- Happens to Song Jae Gu in Girls of the Wild's.
- Karin-dou 4koma starts with Shizuki already in love with Tamaryu. Ran falls in love with Tamaryu no longer after her introduction and agrees to form a threesome with Shizuki, ignoring Tamaryu's desperate protests. And then Tamaryu accidentally seduces Catherine (dog youkai) into becoming—as Catherine herself puts it—Tamaryu's bitch. No one is happy with that development.
- In Dangerously Chloe, Teddy accumulates several attractive young women, both nonhuman and human.
- Cadugan from Yet Another Fantasy Gamer Comic is a young half-elf who attracts the interest of a slightly deranged dryad, a foxmaiden who shapeshifts into a beautiful elven girl to gain his attention, an Ax-Crazy half-orc girl and an elf bard girl who entices him with a magic song. None of them seem to get that Cadugan is simply not interested in women. Then there was a male barbarian warrior who mistook Cadugan for a pretty girl, but he was an unwanted admirer, too, as at this time Cadugan was in a relationship.
- In Cupid's Chocolate-ing, Ordinary High-School Student Haoyi Jiang accidentally serves magically enchanted chocolate cake to a club room full of girls, which causes them all to see him as their lover and try to win his heart.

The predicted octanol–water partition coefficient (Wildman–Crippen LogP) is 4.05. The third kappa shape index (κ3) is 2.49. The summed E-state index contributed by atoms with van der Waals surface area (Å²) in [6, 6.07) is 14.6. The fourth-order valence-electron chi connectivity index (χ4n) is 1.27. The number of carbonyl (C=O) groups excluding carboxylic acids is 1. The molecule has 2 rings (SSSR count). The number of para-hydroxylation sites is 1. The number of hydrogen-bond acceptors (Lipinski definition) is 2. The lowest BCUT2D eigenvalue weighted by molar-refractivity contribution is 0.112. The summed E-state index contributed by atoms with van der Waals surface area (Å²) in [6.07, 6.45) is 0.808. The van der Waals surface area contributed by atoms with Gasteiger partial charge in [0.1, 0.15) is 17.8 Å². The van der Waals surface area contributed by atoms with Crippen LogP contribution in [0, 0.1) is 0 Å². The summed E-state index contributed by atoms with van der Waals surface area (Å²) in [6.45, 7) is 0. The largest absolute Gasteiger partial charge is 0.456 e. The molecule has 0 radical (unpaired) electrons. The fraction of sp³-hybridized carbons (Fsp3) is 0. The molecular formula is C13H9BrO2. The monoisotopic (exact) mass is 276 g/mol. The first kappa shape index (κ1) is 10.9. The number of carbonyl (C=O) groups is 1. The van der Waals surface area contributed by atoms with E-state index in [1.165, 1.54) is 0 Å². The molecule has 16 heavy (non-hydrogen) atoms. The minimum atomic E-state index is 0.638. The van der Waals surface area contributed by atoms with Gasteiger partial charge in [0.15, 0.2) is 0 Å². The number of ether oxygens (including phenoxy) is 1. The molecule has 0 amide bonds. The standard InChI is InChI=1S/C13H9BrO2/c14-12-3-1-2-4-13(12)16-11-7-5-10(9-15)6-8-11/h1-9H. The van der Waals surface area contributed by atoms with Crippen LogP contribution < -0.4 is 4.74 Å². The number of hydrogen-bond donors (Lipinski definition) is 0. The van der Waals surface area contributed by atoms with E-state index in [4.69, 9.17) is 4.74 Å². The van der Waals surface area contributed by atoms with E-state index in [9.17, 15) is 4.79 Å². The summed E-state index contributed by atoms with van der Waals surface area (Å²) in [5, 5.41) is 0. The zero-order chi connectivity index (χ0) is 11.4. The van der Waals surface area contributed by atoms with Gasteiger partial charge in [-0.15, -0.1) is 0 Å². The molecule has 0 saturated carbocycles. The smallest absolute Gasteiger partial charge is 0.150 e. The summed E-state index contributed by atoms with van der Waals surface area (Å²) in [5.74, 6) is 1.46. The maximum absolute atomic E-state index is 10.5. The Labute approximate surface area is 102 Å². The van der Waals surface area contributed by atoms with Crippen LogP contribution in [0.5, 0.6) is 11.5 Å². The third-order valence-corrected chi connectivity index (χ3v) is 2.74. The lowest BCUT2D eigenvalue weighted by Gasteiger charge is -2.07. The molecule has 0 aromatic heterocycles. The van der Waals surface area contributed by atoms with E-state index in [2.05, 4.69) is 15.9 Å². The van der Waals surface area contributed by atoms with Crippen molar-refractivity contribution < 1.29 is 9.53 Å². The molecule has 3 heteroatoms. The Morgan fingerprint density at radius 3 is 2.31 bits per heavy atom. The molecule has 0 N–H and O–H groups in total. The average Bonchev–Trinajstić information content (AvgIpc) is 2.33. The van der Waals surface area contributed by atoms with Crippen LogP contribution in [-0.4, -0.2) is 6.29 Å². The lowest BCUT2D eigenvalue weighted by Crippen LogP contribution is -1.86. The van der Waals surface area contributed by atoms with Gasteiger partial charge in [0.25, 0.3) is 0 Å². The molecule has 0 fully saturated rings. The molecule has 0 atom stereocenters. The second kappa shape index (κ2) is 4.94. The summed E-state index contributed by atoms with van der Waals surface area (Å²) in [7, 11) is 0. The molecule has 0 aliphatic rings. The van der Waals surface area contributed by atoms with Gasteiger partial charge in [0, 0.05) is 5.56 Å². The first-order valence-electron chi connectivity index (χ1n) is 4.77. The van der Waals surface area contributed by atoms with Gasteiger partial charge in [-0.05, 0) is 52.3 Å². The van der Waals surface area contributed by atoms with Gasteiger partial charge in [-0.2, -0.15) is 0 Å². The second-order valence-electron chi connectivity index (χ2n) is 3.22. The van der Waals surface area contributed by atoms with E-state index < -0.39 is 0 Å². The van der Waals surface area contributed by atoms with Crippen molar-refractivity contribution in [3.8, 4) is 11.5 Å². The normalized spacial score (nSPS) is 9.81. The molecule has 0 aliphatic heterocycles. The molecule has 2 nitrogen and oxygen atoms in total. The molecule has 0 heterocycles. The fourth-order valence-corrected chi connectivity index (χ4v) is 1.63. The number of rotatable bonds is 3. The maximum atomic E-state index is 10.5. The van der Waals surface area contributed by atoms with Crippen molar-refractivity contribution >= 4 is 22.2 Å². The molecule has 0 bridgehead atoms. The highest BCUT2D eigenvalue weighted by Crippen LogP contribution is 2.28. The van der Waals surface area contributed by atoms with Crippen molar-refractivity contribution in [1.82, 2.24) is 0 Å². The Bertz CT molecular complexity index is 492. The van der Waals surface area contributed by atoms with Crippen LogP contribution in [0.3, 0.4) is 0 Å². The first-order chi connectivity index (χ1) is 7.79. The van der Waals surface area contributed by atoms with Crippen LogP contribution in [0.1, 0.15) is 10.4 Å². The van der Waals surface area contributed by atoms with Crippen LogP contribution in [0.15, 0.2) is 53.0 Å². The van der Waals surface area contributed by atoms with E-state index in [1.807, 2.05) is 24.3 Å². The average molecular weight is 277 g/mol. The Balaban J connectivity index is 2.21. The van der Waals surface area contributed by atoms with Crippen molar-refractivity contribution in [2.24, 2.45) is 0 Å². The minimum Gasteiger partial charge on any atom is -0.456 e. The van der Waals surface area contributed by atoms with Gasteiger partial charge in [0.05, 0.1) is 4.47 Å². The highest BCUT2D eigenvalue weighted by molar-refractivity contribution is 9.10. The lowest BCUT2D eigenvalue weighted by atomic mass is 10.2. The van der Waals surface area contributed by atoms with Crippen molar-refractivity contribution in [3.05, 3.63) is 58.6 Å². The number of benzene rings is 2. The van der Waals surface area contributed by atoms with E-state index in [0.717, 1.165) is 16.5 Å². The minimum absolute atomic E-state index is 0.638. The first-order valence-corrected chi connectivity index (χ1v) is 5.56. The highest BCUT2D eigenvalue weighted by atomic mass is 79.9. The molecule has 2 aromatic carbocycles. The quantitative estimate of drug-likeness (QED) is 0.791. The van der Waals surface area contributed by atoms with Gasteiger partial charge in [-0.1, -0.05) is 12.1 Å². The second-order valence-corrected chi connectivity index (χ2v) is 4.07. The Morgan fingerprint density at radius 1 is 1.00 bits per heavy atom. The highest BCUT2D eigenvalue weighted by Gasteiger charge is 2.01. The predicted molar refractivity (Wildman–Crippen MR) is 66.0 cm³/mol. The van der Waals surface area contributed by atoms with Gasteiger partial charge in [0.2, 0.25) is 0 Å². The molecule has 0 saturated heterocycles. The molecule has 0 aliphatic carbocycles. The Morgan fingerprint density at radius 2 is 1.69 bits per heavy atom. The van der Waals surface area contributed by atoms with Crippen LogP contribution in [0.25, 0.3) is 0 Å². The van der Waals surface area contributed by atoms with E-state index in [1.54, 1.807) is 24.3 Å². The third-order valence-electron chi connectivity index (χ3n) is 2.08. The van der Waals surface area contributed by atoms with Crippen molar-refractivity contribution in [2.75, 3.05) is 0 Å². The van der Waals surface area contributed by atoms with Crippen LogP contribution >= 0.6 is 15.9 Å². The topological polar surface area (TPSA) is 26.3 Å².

- A Hero's War: Morey is assigned an all-female party of skilled and attractive mages, with the intention that if he falls for any (or all) of them, he'll be more closely tied to Inath and thus his loyalty will be better secured. He recognises that that's what's happening and just finds it exasperating, but that doesn't make him immune to a pretty girl, who genuinely admires him, wanting to spend time with him and hear about his problems.
- Thunderbird of the Whateley Universe has a harem of five girls (at a minimum), and he's been utterly oblivious that four of them have been pursuing him (in their own quirky ways) for almost a year. Since he's a Superman Substitute down to the 'boy scout' behavior and astonishing good looks, it's easy to see why girls want him. Things have come to a head now that Chaka has claimed him as her boyfriend.
- Chaka herself has a lot of people after her. More than a few are female.
- The Impossible Man subverts this trope. Michael Garcia either hires a woman or his mother hires one and he accepts their application to work for his store.
- In this Pokémon the Abridged Series, Gary got his harem by giving up his scholarship to Harvard so they could go receive an education, and they wouldn't stop following him.
- Happens in Sapphire. Admittedly, it's not actually Alec's harem, but he still refuses to fall for their advances.
- Anon: Chelsea's supposed to be a textbook nerd, yet somehow has a whole hoard of guys chasing her around. Tucker has it even worse, given that not only does he have a new girl chasing after him almost every season, but one of them even went as far as to stalk and kidnap him and his family... twice.
- A couple of episodes in Adventure Time mention that Finn has one of these.